Cochlear Implant Journey Continues

This week I was cleared to be healed enough to receive my device. As exciting as this is, my journey to better hearing is in it’s infancy.

After the surgical site is healthy enough to handle a magnet, I got the processor which tells the implanted device in my head which electrical pulses to send. You may have seen these on other people. It looks similar to a hearing aid, but with a cable attached to a circular disk farther up in the hair. Because I’ve been blessed (or cursed depending on the humidity) with large hair, you can barely even see it even in a high bun. If I wear my hair down or in a low bun, like I do for many work days, it’s practically invisible.

Less than a week after receiving the processor I can hear no conversations. Imagine hearing a beep, ding, pulse and/or hum for every sound instead of words or music. It is beyond frustrating. I have to teach my brain to hear electronically vs analog. Right now I rely on lip reading to reassure myself of the dings my 4 year old is producing. I attempt to follow along with a familiar movie with subtitles and pretty much fail continuously. How do you force your brain to hear beeps instead of the sounds your other ear is telling you? If I don’t force this my brain could quite literally give up on the right side and never learn.

The best method I’ve found is to stream sound directly into the device while reading the words being streamed. Using Audible to ‘hear’ the book while having the book in front of me has given me baby step progress. At first I could only tell the cadence of the reader and had absolutely no idea which word they were saying. If I miss a word or read ahead accidentally I would have to disconnect Bluetooth on my phone and turn the speaker on for my left ear to find the place in the book. Then I would have to reconnect and try again. This would have 2-3 times in a single paragraph.

I can confidentially say that it is slowly getting better. Although I don’t know the words being spoken to me I can usually find my place if I get lost in a book. I can almost recognize the set of words based of vowels or the length of syllables in a sentence to get me back on track.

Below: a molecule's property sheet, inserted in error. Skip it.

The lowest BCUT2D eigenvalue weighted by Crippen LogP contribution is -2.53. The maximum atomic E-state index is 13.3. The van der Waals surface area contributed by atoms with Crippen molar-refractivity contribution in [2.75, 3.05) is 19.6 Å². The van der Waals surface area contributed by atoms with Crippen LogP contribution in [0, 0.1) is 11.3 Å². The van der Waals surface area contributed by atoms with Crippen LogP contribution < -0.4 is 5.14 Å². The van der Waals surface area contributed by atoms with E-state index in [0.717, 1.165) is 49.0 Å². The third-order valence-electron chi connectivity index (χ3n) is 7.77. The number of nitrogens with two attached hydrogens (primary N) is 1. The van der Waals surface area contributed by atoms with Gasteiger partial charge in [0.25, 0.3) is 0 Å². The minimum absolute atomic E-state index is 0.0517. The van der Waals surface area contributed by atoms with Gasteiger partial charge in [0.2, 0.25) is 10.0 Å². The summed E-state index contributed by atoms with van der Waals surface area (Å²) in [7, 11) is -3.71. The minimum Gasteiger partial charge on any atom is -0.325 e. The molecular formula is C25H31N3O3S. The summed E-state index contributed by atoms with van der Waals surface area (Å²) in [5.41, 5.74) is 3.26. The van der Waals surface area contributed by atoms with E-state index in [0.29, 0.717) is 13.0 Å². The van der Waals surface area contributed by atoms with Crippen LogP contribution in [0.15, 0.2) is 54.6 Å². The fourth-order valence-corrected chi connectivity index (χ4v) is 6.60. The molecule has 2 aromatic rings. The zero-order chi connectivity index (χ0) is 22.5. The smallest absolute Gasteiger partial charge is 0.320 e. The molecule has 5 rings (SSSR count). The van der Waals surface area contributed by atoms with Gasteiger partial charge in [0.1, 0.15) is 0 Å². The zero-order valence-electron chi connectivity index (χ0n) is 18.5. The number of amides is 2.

The fun and entertaining part of this is being surprised at noises. My cat scared me half to death with his meow. I had never heard those tones. I was so angry hahahaha. Is this what he really sounds like? Is he really angry and I’ve misunderstood him for the past 7 years?!? Probably.

Has anyone else had a journey like this one? Had to relearn how to walk or talk or read?

Published by A Dish with KFish

Certified Sommelier cooking healthy meals and pairing wines to them. Let's be honest, sometimes I'm just drinking wine....

6 thoughts on “Cochlear Implant Journey Continues

  1. Wow! What a journey. Sounds a bit daunting but with your attitude you’ll do well…. Your relationship with your cat is tbd 😂
    Hoping each day gets easier and easier on your hearing journey

    Liked by 1 person

  2. I have to say that this is very fascinating. But I am sorry that you need to go through this. I feel confident that with your determination and your drive that you will overcome this.

    Liked by 1 person

  3. Eyes on the prize doesn’t quite fit as an expression in this case, but still it does! Don’t give up! I just can’t imagine how you are making time for all of this hard work with what you already do now. You are amazing!

    Liked by 1 person

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